Judge rules Virginia school board violated law by kicking parents out of public meeting

by Chris Lange

Chris Lange, FISM News

 

A Virginia judge has ruled that the Loudoun County School Board violated the law when it removed hundreds of parents from a public meeting last year.

The Founding Freedoms Law Center (FFLC), which serves as the legal arm of The Family Foundation, sued the Loudoun County School Board alleging its members violated Virginia’s open meetings laws when it kicked more than 600 parents out of a June 22 meeting. The suit also alleges the board continued to block parents from participating at subsequent meetings. 

Following a two-day trial that ended Friday, Loudoun County Circuit Court Judge James Plowman ruled the school board violated open meeting laws when it kicked the parents out of the meeting and proceeded to conduct business and take votes behind closed doors.

The judge made it clear that the public must be provided with access to any public meetings, in their entirety, barring limited statutory exceptions. 

“We are grateful for this victory, and we want to thank you for your prayers and continued support,” Josh Hetzler, who represents the families, said in a statement published following the verdict. “We will continue to look for strategic ways to hold our governing bodies accountable to parents and citizens,” he said.

“We are thrilled Judge Plowman vindicated our clients as well as all the parents of Loudoun County,” Victoria Cobb, President of The Family Foundation, said of the verdict. “Public school parents in Loudoun County have seen time and again that the views of parents are unwelcome. School boards across Virginia are now on notice – you can’t ignore parents without paying the price.”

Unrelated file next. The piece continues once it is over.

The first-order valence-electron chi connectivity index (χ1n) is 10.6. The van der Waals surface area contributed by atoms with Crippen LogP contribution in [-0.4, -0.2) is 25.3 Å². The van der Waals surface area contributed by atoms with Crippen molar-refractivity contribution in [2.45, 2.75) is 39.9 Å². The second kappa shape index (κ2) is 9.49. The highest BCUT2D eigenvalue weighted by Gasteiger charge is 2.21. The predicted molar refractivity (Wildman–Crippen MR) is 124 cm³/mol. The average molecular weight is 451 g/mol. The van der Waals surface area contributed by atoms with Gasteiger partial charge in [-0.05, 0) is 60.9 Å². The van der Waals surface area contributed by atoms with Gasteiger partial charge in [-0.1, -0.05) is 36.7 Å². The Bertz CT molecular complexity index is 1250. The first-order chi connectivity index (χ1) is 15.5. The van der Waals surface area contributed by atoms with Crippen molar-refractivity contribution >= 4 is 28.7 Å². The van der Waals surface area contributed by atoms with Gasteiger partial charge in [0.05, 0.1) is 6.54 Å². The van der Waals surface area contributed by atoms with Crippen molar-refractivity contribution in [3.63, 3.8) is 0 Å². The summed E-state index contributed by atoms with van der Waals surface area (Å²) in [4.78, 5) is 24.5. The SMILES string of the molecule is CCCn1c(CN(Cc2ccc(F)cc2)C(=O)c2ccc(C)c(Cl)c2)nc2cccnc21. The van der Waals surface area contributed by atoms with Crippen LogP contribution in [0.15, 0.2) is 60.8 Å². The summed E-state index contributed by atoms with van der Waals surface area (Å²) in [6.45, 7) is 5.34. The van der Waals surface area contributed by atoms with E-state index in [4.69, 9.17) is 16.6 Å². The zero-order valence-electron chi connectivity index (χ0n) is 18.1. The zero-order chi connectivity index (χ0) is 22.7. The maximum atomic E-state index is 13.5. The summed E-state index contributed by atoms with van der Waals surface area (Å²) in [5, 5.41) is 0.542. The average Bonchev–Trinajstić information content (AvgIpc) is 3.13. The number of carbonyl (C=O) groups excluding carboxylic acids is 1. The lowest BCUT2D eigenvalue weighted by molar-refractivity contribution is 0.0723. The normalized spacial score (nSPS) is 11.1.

According to Hetzler, many of the parents attended the meeting in question to address the school’s transgender bathroom policy, including the parents of a high school girl who was sexually assaulted by a boy dressed in a skirt who attacked her in one such bathroom. The girl’s father was arrested during an October school board meeting when he slammed the school’s transgender bathroom policy which he said led to his daughter’s rape. Footage of his arrest was aired repeatedly by several news outlets in an effort to perpetuate the narrative that parents posed a serious risk to school board members. 

Others came to the meeting to express support for Tanner Cross, a teacher who was suspended for speaking out against progressive transgender policies in the Loudon County elementary school where he taught. 

FFLC is also representing Jon Tigges, a man who was arrested for refusing to leave the public meeting and subsequently charged with unlawful trespassing. That trial is set to begin May 16.

The actions of the Loudoun County School Board were among several similar instances over the past year in which liberal school board members tried to gag parents in Virginia, sparking outrage that helped propel underdog Republican candidate Glenn Youngkin, who campaigned on giving parents a voice, to victory in the state’s 2021 gubernatorial race. His surprising win in the blue state came on the heels of an Oct. 4 memo issued by U.S. Attorney General Merrick Garland instructing the Department of Justice to investigate parents protesting at school board meetings as possible “domestic terrorists.”

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